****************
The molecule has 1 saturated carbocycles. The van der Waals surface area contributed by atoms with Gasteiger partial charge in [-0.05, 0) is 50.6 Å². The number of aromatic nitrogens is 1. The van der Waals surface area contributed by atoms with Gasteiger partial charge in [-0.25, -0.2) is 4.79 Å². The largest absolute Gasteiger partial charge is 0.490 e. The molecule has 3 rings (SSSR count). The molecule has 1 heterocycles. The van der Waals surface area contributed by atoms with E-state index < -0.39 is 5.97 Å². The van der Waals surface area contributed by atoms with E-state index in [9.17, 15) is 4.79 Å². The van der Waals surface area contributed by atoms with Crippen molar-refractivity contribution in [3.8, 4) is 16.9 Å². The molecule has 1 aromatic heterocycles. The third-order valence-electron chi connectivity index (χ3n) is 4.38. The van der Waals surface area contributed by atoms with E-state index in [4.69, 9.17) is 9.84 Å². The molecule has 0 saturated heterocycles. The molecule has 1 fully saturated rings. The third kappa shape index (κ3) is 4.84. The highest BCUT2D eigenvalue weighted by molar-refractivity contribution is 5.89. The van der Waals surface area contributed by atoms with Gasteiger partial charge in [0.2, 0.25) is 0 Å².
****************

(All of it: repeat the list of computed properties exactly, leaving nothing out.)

The molecule has 1 saturated carbocycles. The van der Waals surface area contributed by atoms with Gasteiger partial charge in [-0.05, 0) is 50.6 Å². The number of aromatic nitrogens is 1. The van der Waals surface area contributed by atoms with Gasteiger partial charge in [-0.25, -0.2) is 4.79 Å². The largest absolute Gasteiger partial charge is 0.490 e. The molecule has 3 rings (SSSR count). The molecule has 1 heterocycles. The van der Waals surface area contributed by atoms with E-state index < -0.39 is 5.97 Å². The van der Waals surface area contributed by atoms with E-state index in [9.17, 15) is 4.79 Å². The van der Waals surface area contributed by atoms with Crippen molar-refractivity contribution in [3.8, 4) is 16.9 Å². The molecule has 1 aromatic heterocycles. The third-order valence-electron chi connectivity index (χ3n) is 4.38. The van der Waals surface area contributed by atoms with E-state index in [4.69, 9.17) is 9.84 Å². The molecule has 0 saturated heterocycles. The molecule has 1 fully saturated rings. The third kappa shape index (κ3) is 4.84. The highest BCUT2D eigenvalue weighted by molar-refractivity contribution is 5.89. The van der Waals surface area contributed by atoms with Gasteiger partial charge in [0.2, 0.25) is 0 Å².